“August wrote a masterpiece,” Washington said. “It’s bigger than what I can say. It’s a Pulitzer Prize-winning multiple Tony Award-winning play and now a film that has touched people all around the world. It’s a constant discovery. That’s the nature of great writing and great performances. I think the timing is good. We have a great cast. Mykelti Williamson, Viola Davis, Jovan … they’re all great actors. I think it’s a good movie.”
Stephen McKinley Henderson, who plays Bono, Troy’s best friend, in the film and did so on stage with Washington, not only acted in August Wilson’s plays; he was also his friend. And while Wilson died in 2005, the high standard of excellence he set for Fences, which Eddie Murphy first optioned, didn’t die. The long delay, according to Henderson, was because Wilson made his requirements clear: “He said he wanted a Black director.” That he got one of Hollywood’s greatest actors of all time along with that director is a bonus.
Washington is in the business of practicing and sharing his truth on film. Since we were introduced to him through the character of Dr. Philip Chandler on the 1980s hit “St. Elsewhere,” he has captivated audiences by embodying the essence of Malcolm X in Malcolm X; channeling a fighter’s passion in Hurricane; exposing the depths of greed and corruption in Training Day; enthralling us as drug lord Frank Lucas in American Gangster; and providing a powerful look at the impact of addiction in Flight.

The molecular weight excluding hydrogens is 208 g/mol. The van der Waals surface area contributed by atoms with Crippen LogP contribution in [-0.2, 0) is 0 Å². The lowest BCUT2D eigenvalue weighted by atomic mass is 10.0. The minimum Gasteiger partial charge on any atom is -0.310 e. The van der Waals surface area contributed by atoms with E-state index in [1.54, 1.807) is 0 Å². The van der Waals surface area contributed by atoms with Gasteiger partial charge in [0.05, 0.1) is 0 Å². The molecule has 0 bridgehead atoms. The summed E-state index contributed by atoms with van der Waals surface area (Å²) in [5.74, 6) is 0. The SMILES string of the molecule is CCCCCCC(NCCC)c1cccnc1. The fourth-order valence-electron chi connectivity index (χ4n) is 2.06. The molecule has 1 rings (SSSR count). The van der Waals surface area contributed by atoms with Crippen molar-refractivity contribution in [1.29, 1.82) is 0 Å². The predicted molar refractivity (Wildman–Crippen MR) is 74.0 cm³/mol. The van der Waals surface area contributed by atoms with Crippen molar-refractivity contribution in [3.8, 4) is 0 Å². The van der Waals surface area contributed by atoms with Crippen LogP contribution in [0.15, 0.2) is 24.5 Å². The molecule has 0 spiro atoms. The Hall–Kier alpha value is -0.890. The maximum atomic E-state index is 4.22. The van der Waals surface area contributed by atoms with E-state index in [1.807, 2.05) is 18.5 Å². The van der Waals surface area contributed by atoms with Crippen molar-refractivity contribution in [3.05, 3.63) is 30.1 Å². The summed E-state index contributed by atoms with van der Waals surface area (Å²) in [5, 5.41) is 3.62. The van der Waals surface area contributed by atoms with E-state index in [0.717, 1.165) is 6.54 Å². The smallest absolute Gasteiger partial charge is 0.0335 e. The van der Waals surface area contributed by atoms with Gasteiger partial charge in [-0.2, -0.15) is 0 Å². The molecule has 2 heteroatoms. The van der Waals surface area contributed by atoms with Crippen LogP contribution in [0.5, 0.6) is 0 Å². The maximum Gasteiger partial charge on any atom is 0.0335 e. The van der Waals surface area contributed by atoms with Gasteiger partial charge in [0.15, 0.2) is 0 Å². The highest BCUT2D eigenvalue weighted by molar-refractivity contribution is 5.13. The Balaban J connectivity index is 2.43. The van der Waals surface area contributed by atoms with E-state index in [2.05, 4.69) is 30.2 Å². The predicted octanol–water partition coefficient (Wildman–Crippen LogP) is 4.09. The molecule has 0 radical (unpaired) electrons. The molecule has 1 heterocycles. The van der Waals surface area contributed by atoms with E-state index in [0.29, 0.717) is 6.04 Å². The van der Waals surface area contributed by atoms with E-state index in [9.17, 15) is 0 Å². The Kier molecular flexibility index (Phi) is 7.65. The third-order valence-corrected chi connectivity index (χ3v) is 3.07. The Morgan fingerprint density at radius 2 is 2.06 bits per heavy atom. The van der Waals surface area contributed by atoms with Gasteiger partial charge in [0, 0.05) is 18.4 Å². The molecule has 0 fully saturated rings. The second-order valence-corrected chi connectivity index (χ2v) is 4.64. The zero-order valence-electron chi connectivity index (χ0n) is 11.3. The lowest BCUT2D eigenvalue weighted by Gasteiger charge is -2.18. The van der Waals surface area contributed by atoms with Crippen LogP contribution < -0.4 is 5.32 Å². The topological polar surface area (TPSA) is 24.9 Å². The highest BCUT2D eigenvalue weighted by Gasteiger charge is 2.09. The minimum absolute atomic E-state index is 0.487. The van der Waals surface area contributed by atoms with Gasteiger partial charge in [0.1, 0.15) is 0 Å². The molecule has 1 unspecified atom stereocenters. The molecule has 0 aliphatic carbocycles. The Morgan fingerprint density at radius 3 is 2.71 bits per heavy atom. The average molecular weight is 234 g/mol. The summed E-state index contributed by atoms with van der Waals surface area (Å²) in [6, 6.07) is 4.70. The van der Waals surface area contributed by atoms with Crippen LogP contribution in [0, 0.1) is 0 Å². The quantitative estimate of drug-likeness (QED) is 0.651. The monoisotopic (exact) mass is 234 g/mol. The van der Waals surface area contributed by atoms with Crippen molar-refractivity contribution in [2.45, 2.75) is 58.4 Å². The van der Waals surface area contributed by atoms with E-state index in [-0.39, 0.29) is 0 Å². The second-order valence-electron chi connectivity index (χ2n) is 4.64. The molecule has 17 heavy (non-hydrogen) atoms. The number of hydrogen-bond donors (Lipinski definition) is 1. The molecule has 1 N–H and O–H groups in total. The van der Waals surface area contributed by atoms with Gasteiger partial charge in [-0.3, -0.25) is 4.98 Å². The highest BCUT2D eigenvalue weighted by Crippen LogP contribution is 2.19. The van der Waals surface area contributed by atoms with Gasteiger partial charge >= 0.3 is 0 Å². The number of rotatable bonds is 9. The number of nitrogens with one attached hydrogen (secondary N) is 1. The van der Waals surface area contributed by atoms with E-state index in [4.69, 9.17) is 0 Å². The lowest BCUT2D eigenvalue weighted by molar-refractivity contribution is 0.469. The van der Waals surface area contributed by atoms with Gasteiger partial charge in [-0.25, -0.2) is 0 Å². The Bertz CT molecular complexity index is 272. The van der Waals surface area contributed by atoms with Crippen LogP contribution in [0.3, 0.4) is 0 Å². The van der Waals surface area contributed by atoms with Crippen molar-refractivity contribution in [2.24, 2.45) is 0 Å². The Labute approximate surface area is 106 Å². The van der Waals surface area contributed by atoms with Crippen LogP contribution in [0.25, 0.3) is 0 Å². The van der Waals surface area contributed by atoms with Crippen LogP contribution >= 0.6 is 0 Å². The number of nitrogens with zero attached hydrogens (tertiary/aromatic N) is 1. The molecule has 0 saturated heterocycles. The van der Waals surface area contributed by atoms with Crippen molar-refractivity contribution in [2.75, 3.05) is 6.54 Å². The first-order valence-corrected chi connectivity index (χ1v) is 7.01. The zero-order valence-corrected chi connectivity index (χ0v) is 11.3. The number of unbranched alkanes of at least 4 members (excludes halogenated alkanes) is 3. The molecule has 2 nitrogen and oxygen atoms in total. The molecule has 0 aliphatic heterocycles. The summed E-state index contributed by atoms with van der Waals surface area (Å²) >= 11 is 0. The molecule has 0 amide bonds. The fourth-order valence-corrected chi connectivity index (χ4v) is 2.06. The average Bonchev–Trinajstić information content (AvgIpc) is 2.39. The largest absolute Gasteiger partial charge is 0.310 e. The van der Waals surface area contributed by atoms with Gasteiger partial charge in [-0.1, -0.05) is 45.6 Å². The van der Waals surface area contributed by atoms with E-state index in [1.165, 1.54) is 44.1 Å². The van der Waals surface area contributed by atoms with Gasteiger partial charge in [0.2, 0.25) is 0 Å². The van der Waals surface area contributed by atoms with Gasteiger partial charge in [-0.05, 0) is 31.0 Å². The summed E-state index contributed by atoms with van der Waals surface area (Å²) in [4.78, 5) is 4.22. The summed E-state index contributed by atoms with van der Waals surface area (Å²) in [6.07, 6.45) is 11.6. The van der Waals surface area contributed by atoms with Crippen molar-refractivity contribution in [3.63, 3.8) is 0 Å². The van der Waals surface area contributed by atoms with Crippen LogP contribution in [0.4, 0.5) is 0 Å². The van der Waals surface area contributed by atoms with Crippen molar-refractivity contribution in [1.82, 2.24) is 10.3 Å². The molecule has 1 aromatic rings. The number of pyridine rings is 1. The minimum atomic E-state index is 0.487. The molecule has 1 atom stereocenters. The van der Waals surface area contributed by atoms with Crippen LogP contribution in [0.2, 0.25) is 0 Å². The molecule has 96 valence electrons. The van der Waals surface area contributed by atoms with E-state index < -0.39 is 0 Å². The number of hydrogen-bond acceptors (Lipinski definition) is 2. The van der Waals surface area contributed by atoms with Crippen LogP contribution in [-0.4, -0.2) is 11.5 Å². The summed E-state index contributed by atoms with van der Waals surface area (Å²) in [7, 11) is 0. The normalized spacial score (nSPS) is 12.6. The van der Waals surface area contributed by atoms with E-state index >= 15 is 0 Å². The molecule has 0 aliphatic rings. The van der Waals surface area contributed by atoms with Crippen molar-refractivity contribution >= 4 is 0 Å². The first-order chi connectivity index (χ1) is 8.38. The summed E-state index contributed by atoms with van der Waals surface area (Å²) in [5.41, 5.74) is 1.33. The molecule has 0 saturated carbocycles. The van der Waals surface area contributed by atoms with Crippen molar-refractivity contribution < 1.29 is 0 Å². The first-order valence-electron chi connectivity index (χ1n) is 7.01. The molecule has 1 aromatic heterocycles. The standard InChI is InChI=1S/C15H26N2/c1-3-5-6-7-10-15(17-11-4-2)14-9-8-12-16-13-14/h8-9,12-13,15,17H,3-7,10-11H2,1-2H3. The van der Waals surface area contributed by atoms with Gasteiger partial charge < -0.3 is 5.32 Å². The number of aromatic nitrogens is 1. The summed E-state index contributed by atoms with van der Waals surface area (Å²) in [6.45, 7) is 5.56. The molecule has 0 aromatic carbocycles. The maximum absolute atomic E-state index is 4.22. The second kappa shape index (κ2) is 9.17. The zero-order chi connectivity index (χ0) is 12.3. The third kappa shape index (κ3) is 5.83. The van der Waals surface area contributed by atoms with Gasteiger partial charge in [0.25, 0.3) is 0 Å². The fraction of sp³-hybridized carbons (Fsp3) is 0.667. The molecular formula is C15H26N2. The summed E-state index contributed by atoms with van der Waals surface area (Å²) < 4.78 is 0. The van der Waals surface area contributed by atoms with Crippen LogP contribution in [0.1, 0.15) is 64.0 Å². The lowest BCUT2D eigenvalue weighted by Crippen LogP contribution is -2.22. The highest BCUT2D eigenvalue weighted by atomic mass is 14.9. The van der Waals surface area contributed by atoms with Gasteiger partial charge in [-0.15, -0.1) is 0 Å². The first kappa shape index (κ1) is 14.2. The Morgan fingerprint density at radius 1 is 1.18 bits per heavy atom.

But even with all of Washington’s masterful performances of the past, he could still be on the verge of releasing his magnum opus. In the two previous films he directed, Antwone Fisher and The Great Debaters, he took small roles. In Fences, which is arguably his most powerful performance on film to date, he is both director and star.
As Troy, he does a lot of heavy lifting. Troy is as big a presence in Fences as Washington is in his real life. There’s a pain in Troy created by racism and injustice that Black men still feel six decades later. Troy is a man who doesn’t always feel seen and that hurts. He loves his youngest son Cory the best way he knows how but the only problem is he never learned how. With Lyons, his older son, he was never given the chance. Troy feels his life is reduced to how much money he can earn, that he’s not valued for who he is. And that feeling of inadequacy leads him to betray the first great thing that happened to him in his life.
Never one to dwell on himself, Washington has always been a generous collaborator and can’t hide the pride he feels in Viola Davis’ performance in Fences. “Viola is a monster in this film,” Washington beamed. “She heads down the runway quietly, and before you know it, she takes off. I’m honored to have directed her in this film.”
The awards may be already racking up with Golden Globes, the Screen Actor Guild and surely the Oscars, but Washington is never done. As great as he has been in the past, he somehow keeps topping himself. For him, it’s his way of honoring what he calls his gift from God.
“I’m in the service business,” Washington shared. “You never see a U-haul behind a hearse. You can’t take things with you. I don’t care how much money you have or how much success you achieve. You can’t take it with you. It’s all about what you’re doing while you are here.”